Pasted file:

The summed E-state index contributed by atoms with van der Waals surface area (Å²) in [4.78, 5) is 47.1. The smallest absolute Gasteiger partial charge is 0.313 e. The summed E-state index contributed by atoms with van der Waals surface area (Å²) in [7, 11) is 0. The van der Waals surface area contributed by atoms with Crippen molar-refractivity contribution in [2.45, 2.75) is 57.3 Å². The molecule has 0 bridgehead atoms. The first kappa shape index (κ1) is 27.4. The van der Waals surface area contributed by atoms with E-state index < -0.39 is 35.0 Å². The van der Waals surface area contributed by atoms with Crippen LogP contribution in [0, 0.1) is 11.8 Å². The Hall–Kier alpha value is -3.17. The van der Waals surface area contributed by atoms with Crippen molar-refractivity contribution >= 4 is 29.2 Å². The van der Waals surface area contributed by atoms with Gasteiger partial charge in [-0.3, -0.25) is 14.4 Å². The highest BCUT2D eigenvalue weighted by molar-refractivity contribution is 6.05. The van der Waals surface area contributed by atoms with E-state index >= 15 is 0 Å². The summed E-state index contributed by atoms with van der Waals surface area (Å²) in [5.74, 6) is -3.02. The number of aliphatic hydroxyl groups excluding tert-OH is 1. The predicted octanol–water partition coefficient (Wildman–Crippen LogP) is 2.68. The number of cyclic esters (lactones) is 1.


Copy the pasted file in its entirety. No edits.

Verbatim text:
The summed E-state index contributed by atoms with van der Waals surface area (Å²) in [4.78, 5) is 47.1. The smallest absolute Gasteiger partial charge is 0.313 e. The summed E-state index contributed by atoms with van der Waals surface area (Å²) in [7, 11) is 0. The van der Waals surface area contributed by atoms with Crippen molar-refractivity contribution in [2.45, 2.75) is 57.3 Å². The molecule has 0 bridgehead atoms. The first kappa shape index (κ1) is 27.4. The van der Waals surface area contributed by atoms with E-state index < -0.39 is 35.0 Å². The van der Waals surface area contributed by atoms with Crippen LogP contribution in [0, 0.1) is 11.8 Å². The Hall–Kier alpha value is -3.17. The van der Waals surface area contributed by atoms with Crippen molar-refractivity contribution >= 4 is 29.2 Å². The van der Waals surface area contributed by atoms with Gasteiger partial charge in [-0.3, -0.25) is 14.4 Å². The highest BCUT2D eigenvalue weighted by molar-refractivity contribution is 6.05. The van der Waals surface area contributed by atoms with E-state index >= 15 is 0 Å². The summed E-state index contributed by atoms with van der Waals surface area (Å²) in [5.74, 6) is -3.02. The number of aliphatic hydroxyl groups excluding tert-OH is 1. The predicted octanol–water partition coefficient (Wildman–Crippen LogP) is 2.68. The number of cyclic esters (lactones) is 1.